Again the state tripped all over its own pretexts.
The concept of reducing health costs by preventing physicians from getting overly persuasive information about brand name drugs was hopelessly indirect:
Because [the statute] is an attempt to influence the prescribing conduct of doctors by restricting the speech of others – namely data miners and pharmaceutical manufacturers – it does not directly advance the state’s interests in protecting public health and reducing health care costs. Instead, the statute restricts protected speech when uttered for purposes the government does not approve of in order to reduce the effectiveness of marketing campaigns and, ultimately, alter the behavior of prescribers, who are not regulated by the statute. This route is too indirect to survive intermediate scrutiny.
Slip op. at 38-39. We note, with interest, that much of the same could be said about the FDA’s prohibition of truthful promotion of off-label uses on the basis of patient “safety.”
On to the final “more limited restriction” prong of Central Hudson.
The indirect means of pursuing the purported state interests necessarily entailed a blunderbuss approach to commercial speech. (1) all brand name drugs are affected, even those with no cheaper generic competition; (2) all brand name drugs are affected, even those that aren’t supposedly “new” and with less of a safety track record. Slip op. at 40. The statute thus restricted way more speech than it’s justifications could justify. Id. at 41. And there were obvious non-speech alternatives available, such as favoring the prescription of generic drugs where available. Id. at 42.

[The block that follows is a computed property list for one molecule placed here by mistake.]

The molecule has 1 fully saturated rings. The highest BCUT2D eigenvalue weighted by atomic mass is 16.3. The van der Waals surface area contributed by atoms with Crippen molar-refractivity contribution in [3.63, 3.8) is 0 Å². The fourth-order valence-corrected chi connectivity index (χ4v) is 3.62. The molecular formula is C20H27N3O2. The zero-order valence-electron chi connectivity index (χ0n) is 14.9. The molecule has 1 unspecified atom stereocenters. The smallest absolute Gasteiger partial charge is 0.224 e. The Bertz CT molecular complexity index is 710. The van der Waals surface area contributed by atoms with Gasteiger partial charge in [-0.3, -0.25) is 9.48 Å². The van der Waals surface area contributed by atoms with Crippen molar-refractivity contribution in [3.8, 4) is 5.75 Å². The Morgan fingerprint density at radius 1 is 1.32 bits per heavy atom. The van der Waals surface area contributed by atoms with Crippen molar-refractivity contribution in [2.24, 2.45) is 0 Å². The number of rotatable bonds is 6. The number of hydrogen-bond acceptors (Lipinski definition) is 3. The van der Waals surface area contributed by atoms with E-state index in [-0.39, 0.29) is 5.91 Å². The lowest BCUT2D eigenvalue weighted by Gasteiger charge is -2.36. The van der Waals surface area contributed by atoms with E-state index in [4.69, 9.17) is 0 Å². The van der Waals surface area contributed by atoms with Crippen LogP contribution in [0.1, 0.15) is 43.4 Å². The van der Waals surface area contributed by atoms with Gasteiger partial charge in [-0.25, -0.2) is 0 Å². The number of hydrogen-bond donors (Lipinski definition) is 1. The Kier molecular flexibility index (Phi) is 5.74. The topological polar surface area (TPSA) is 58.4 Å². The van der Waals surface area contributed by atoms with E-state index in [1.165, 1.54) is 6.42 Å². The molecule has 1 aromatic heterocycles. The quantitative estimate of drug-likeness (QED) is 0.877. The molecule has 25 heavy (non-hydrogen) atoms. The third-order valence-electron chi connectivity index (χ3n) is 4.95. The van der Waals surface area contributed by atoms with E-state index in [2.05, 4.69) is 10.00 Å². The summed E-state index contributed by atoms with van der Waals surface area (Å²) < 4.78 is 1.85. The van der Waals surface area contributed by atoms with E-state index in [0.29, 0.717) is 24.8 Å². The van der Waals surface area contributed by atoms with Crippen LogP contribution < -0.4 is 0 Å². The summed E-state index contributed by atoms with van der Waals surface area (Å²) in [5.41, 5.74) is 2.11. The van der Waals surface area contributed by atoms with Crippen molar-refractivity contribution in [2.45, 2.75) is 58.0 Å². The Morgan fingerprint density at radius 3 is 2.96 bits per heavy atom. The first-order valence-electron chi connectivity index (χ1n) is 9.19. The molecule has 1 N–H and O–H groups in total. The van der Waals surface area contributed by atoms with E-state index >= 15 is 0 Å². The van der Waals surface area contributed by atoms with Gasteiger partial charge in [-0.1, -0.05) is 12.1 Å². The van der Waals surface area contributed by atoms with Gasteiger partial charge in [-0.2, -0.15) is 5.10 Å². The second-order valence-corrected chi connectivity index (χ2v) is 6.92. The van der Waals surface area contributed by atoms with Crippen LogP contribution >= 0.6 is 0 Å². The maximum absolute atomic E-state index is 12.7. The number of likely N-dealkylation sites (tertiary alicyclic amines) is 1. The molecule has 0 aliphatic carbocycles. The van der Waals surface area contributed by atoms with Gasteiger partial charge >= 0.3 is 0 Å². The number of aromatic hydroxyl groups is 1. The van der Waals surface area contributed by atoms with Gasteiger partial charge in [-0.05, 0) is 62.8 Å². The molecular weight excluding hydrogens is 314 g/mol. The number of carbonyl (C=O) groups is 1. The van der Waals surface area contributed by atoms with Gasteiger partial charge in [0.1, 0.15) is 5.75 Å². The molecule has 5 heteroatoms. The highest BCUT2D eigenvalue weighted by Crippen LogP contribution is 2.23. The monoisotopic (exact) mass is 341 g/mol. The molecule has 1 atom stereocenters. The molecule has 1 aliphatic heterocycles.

The statute’s categorical ban on speech that the state found unduly persuasive was not saved by a physician opt in option. The ban itself, and thus the speech for which opt in was required, still went way beyond anything that could be supported by the cost or safety justifications offered by the state. Slip op. at 44.
In closing, the court also points out that “the statute restricts speech even with regard to prescriptions of breakthrough brand-name medications for which there are no generic alternatives. Slip op. at 46.
At this point we would argue (although the court does not), that the statute could affirmatively harm public health in pursuit of it’s goal of reducing brand name prescriptions. Detailing – because it is backed by commercial as well as altruistic interests – is particularly effective in getting the the news out to doctors about such “breakthrough” products. And “breakthrough” products save lives, that’s why they’re called “breakthrough.”
Basically, we see the whole public health justification as pretextual. The state’s just trying to save medical costs by reducing prescriptions – even if those prescriptions actually help patients (which the overwhelming majority do).
Anyway, good riddance to a bad statute. And, possibly, hello to the Supreme Court getting another chance to review governmental speech restrictions on pharmaceutical detailing.
Can the off-label promotion ban be far behind?